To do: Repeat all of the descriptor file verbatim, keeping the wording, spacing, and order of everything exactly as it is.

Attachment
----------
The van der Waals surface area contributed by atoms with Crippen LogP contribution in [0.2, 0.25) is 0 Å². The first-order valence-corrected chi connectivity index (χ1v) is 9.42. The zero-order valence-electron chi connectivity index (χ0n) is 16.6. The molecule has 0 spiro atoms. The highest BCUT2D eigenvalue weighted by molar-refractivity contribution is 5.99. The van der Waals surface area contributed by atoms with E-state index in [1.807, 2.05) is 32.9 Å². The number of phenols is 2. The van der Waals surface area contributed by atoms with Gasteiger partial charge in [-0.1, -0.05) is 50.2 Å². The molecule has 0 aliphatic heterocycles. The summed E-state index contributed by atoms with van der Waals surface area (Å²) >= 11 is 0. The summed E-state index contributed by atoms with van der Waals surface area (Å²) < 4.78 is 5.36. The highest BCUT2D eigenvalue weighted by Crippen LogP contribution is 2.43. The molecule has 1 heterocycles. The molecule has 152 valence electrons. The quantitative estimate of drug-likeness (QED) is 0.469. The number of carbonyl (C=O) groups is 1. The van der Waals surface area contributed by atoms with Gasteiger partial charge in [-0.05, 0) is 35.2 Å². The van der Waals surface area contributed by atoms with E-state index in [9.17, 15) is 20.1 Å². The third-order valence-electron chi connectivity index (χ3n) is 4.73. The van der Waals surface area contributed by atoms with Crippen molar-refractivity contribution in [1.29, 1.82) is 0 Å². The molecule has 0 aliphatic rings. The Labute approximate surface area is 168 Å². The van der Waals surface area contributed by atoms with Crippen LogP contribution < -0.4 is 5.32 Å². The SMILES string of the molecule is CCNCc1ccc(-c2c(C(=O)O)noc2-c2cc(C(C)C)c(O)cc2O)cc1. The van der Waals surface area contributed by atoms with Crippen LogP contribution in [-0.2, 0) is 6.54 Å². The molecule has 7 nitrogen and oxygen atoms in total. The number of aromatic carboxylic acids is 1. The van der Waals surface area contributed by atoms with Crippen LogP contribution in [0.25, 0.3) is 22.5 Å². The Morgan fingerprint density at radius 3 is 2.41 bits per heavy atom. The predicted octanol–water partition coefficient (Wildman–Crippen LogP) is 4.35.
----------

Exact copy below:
The van der Waals surface area contributed by atoms with Crippen LogP contribution in [0.2, 0.25) is 0 Å². The first-order valence-corrected chi connectivity index (χ1v) is 9.42. The zero-order valence-electron chi connectivity index (χ0n) is 16.6. The molecule has 0 spiro atoms. The highest BCUT2D eigenvalue weighted by molar-refractivity contribution is 5.99. The van der Waals surface area contributed by atoms with E-state index in [1.807, 2.05) is 32.9 Å². The number of phenols is 2. The van der Waals surface area contributed by atoms with Gasteiger partial charge in [-0.1, -0.05) is 50.2 Å². The molecule has 0 aliphatic heterocycles. The summed E-state index contributed by atoms with van der Waals surface area (Å²) >= 11 is 0. The summed E-state index contributed by atoms with van der Waals surface area (Å²) < 4.78 is 5.36. The highest BCUT2D eigenvalue weighted by Crippen LogP contribution is 2.43. The molecule has 1 heterocycles. The molecule has 152 valence electrons. The quantitative estimate of drug-likeness (QED) is 0.469. The number of carbonyl (C=O) groups is 1. The van der Waals surface area contributed by atoms with Gasteiger partial charge in [-0.05, 0) is 35.2 Å². The van der Waals surface area contributed by atoms with E-state index in [9.17, 15) is 20.1 Å². The third-order valence-electron chi connectivity index (χ3n) is 4.73. The van der Waals surface area contributed by atoms with Crippen molar-refractivity contribution in [1.29, 1.82) is 0 Å². The molecule has 0 aliphatic rings. The Labute approximate surface area is 168 Å². The van der Waals surface area contributed by atoms with Crippen LogP contribution < -0.4 is 5.32 Å². The SMILES string of the molecule is CCNCc1ccc(-c2c(C(=O)O)noc2-c2cc(C(C)C)c(O)cc2O)cc1. The van der Waals surface area contributed by atoms with Crippen LogP contribution in [-0.2, 0) is 6.54 Å². The molecule has 7 nitrogen and oxygen atoms in total. The number of aromatic carboxylic acids is 1. The van der Waals surface area contributed by atoms with Crippen LogP contribution in [0.25, 0.3) is 22.5 Å². The Morgan fingerprint density at radius 3 is 2.41 bits per heavy atom. The predicted octanol–water partition coefficient (Wildman–Crippen LogP) is 4.35.